An update from Stephen Carlton, J.D., the executive director of the Texas Medical Board, published on 3/21/20. You can read the signed letter here.
The Texas Medical Board (TMB) issued initial guidance on February 7, 2020, regarding PMP checks after multiple inquiries. The guidance was intended to be helpful for licensees to understand the upcoming change in the law on March 1, 2020 and address their concerns. No TMB guidance is enforceable nor can they result in any enforcement or disciplinary action.
TMB held a meeting of the TMB Opioid Workgroup on February 18, 2020. One of the primarygoals was to obtain input regarding when to do mandatory PMP checks, who can do them, and how to document these checks. TMB took extensive input from the Opioid Workgroup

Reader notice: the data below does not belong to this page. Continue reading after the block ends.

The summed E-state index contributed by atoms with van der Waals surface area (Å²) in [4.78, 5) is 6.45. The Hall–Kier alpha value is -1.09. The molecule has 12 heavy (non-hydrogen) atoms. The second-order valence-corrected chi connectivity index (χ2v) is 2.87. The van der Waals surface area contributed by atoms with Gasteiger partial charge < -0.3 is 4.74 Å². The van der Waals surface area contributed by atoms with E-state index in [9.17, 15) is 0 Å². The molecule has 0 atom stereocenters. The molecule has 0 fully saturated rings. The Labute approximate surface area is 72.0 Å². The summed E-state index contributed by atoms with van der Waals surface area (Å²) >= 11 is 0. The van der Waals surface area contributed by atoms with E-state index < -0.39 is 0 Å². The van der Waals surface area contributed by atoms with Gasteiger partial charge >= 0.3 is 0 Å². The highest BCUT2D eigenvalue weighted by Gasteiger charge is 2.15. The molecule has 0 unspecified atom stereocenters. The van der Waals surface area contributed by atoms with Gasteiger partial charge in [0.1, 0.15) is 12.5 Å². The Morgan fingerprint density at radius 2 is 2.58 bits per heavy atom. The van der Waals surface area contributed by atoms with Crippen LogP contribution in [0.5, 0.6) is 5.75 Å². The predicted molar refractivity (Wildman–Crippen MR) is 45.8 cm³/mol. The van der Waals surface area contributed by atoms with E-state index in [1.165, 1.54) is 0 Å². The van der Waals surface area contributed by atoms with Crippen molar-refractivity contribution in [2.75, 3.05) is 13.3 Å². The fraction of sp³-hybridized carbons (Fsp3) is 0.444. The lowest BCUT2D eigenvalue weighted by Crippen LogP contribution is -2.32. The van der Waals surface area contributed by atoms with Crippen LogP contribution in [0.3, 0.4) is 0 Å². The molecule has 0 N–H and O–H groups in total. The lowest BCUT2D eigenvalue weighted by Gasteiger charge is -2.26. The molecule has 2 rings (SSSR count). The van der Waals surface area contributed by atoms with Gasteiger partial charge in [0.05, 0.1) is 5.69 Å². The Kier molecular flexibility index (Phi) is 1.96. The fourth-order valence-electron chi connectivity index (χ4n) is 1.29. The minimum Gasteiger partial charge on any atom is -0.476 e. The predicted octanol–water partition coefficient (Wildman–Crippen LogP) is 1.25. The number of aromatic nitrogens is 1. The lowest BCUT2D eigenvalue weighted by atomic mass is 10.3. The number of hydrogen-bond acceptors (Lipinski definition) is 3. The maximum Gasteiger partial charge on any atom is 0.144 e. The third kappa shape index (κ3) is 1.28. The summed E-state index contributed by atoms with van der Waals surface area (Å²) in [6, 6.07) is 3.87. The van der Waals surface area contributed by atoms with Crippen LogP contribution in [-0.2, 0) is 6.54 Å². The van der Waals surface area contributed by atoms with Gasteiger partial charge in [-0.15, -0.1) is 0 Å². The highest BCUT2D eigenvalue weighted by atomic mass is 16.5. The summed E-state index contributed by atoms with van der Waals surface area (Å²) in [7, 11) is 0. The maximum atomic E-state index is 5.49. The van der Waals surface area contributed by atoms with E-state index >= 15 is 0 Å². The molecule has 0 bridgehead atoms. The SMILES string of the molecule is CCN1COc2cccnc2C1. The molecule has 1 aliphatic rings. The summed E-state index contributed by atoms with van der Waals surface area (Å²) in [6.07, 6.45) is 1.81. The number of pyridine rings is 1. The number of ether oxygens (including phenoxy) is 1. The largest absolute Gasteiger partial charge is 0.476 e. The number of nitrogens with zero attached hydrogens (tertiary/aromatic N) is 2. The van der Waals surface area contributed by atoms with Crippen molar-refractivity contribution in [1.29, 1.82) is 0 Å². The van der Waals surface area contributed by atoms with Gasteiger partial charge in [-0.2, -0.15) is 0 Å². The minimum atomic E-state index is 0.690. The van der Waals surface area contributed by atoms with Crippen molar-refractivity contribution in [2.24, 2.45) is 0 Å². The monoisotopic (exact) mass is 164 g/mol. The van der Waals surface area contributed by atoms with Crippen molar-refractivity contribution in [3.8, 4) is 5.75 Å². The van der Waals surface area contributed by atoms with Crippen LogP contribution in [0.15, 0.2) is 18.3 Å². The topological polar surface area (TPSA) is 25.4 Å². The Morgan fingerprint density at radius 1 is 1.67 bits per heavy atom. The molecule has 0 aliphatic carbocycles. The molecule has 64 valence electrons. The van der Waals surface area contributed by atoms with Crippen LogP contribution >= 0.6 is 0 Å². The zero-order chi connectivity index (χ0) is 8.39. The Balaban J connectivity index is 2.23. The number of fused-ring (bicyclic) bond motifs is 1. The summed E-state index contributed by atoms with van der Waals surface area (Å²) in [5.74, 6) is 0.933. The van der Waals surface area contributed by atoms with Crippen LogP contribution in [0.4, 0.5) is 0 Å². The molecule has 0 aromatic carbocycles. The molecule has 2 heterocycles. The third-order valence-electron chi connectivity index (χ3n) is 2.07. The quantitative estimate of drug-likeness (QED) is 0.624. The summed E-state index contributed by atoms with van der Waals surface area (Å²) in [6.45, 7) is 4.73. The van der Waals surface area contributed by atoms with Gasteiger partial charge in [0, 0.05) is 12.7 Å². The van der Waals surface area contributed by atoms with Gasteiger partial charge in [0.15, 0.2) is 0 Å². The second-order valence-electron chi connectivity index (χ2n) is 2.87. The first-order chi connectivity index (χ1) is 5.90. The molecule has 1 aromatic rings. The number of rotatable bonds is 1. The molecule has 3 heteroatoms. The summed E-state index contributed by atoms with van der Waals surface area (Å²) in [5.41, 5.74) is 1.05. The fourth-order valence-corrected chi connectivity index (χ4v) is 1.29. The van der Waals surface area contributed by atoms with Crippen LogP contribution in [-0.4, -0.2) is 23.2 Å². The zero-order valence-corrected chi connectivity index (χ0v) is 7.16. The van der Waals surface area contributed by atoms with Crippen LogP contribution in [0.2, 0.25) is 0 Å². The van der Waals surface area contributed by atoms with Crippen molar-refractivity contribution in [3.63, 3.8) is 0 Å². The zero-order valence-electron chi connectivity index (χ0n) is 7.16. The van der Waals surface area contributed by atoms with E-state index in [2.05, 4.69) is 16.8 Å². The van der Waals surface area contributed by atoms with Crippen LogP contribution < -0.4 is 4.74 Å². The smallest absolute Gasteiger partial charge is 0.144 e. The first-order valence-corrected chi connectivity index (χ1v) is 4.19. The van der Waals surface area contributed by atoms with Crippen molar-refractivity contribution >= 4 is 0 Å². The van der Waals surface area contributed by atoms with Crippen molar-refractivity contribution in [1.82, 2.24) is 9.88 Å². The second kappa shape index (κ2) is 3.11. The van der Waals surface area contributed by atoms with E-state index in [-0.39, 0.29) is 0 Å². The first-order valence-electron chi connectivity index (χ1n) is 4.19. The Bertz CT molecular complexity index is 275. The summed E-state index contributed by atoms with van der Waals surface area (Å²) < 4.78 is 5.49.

Stakeholders. This collaborative effort resulted in the following consensus:
- The mandatory PMP check is required only when a physician prescribes opioids, benzodiazepines, barbiturates, or carisoprodol to the ultimate user for take-home use upon leaving an outpatient setting, such as a doctor’s office or ambulatory surgical center, or upon discharge from an inpatient setting, such as a hospital admission, or discharge from an emergency department visit. A mandatory PMP check is not required before or during an inpatient stay, such as a hospital admission, or during an outpatient encounter setting, such as an emergency department or ambulatory surgical center visit
- The physician may delegate the PMP check to any legally authorized personnel the same way physicians may delegate other tasks.
- A copy of the PMP check may be placed in a patient’s medical records.
Staff anticipates bringing a proposed rule to the Board consistent with this updated guidance for possible publication as soon as March 5-6. TMB believes this updated guidance fulfills the intent of the law, reflects valuable stakeholder input, and enhances the protection of Texas patients.
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